Electric guitar neck

OK, if you've already set-up your XG MIDI file as described in part 1 then I bet you've had a sneaky play with it too, haven't ya!

Well let's crack on and finish your electric guitar sound using MIDI XG

Chunky Guitar Chops

MIDI Guitar Tutorial - Part 2


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Cool. The foundations are laid, let's now get down to the finer points of roughing up the sound by recreating the pushing and pulling of the whammy bar. We'll then finish off by pre-warning other band members of your intention to smash up the gaff before setting fire to your guitar.

Download the electric guitar midi file for this tutorial This is difficult to put into words but if you download and listen to the midi electric guitar demo file for this tutorial you'll hear very short "chunky-sounding" plectrum strikes to the string that give the impression of a dampened note.

This is a dead easy effect to achieve actually and simply requires you to insert short notes - Experiment with 1/6's or 32nd's, it's hard to say what will work with your music as it depends on the BPM but if you add 1 or 2 of these plectrum chops before a chord for instance, it can add a nice chunky feel to a song as demonstrated on the MIDI XG demo file.

Portamento - AKA: Guitar Slide-Dumps

Nice effect if done correctly and tastefully - especially useful for emulating a fretless bass guitar.

Ok, key-things we need to do is to control the range of notes we want to slide and the length of time it takes for the note to slide down to its "destination" note, if you will.

Take a look at the table below which reveals the parameters used for the demo song you downloaded.

Parameters to switch on and set-up portamento.
L1 L2 L3 Type Value1 Value2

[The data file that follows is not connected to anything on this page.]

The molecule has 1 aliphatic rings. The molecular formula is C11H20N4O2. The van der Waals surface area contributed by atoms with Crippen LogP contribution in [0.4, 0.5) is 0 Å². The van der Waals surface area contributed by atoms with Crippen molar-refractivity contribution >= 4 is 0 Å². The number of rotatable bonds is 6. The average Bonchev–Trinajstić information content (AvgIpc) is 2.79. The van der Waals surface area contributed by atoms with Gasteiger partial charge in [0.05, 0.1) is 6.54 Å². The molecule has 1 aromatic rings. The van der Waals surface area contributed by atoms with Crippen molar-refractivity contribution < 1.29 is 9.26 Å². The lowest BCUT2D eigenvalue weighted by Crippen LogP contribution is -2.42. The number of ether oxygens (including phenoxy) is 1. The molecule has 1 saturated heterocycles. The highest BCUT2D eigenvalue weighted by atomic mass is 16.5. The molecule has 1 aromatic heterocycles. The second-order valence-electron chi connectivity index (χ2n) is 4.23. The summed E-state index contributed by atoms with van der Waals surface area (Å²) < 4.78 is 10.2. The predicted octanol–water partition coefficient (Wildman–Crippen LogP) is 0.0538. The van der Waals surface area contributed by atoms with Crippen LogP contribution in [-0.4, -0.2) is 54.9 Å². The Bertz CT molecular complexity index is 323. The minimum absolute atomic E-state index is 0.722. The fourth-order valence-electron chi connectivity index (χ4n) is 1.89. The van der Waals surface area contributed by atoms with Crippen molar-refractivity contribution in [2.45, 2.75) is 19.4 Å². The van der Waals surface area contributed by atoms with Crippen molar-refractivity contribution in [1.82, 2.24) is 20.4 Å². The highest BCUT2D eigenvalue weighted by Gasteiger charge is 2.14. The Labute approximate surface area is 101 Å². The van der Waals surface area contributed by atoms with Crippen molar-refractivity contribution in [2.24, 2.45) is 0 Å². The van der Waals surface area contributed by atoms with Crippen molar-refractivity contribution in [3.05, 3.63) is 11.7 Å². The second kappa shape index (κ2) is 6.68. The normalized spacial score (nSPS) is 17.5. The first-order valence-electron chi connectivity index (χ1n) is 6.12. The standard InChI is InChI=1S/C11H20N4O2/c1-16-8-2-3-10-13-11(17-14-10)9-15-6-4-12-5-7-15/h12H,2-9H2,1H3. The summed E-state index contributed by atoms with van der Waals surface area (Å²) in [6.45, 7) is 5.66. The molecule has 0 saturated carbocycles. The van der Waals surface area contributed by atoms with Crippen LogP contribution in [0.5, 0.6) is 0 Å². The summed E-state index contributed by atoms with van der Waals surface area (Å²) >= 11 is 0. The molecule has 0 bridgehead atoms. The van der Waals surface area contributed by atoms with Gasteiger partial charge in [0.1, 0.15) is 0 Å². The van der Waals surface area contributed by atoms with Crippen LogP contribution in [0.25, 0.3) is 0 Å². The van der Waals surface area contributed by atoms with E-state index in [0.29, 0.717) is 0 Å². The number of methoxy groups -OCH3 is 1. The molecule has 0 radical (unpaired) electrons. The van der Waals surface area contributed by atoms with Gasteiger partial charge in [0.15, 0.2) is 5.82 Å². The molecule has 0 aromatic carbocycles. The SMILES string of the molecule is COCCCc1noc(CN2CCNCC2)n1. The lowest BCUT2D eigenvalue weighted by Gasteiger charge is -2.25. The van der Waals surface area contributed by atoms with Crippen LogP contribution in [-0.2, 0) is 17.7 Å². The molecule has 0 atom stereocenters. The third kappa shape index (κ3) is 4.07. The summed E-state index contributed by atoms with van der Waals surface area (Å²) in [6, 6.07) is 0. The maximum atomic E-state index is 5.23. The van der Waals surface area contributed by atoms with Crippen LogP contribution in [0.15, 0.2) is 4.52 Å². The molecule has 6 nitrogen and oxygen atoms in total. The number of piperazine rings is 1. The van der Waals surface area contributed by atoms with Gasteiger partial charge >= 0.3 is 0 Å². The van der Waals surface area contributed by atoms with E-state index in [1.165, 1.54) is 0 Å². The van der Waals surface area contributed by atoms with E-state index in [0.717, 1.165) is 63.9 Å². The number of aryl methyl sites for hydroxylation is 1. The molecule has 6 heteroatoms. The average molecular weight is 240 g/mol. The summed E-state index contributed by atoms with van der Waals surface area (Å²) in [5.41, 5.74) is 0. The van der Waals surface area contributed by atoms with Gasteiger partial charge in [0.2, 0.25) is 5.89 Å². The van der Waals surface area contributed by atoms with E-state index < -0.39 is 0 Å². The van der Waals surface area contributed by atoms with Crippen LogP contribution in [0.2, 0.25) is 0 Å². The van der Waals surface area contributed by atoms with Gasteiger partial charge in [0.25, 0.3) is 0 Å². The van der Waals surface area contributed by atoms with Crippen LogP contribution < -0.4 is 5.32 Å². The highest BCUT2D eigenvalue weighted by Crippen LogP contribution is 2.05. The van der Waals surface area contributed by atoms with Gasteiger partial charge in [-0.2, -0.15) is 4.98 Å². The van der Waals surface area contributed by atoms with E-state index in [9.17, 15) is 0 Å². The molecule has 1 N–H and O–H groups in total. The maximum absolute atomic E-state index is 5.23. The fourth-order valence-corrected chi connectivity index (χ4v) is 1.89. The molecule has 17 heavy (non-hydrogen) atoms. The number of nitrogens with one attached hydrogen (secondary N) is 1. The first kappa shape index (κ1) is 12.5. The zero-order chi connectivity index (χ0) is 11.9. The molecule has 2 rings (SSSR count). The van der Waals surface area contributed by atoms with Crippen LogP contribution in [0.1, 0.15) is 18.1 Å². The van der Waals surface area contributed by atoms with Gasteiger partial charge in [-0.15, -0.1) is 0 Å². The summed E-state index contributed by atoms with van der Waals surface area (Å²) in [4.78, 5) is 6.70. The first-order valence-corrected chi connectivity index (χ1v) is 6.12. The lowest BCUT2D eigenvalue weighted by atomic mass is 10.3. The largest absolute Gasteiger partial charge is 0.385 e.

0047 01 010 XG Prm Prt001 Portament SW On 43 10 4C 08 00 67 01 F7
0047 01 020 XG Prm Prt001 Portament Time 70 43 10 4C 08 00 68 46 F7

View images from within XGWorks piano roll and list editor

  • CNTRL #65 = Portamento Switch
  • CNTRL #5 = Portamento Time


Bar 47 Beat 01 Tick 010 - We switch on the XG parameter, Portamento, and target it to our assigned guitar channel which is Part 1

Bar 47 Beat 01 Tick 020 - Set the Portamento Time to 70
Portamento Time is the speed with which the pitch "slides".

  • Minimum = 0
  • Maximum = 127

Now, at this particular juncture of the piece, I want the note to slide down so you'll notice that I've "staggered" the notes - see the piano roll image in the link above to see better what I mean.

First you'll notice that one of the notes that starts at bar #47 has a longer duration than the other. This is so I can control the rate and pitch of where the slide is eventually going to finish, ie...I want to make sure it remains in tune and doesn't fall too "steeply" and quickly.

At bar #48 I trigger the last note - a long one - which acts as the "destination" for the guitar slide to finish. I begin the note before the previous note ends so as to give a smooth slide. Because of the way the notes fall, the note-changes are hardly perceptible, they "flow" from one to the other.

If you don't give it a destination note to target, it won't know where to go. You can also just reverse the above theory so as to have a "sliding-up" effect.

Screaming Guitar Feedback

The end of the demo song finishes off with some feedback screaming.

Reversing the slide-dump theory above, we "slide" the notes up the scale to finish at the final note which is sustained at just the right pitch to give us the scream we need.

As we have chosen to use the Feedback Guitar in Part #1 - coupled with the distortion techniques outlined - all you have to do is move up the scale to find the right note that fits with your song and makes the ears of your fellow band-members bleed!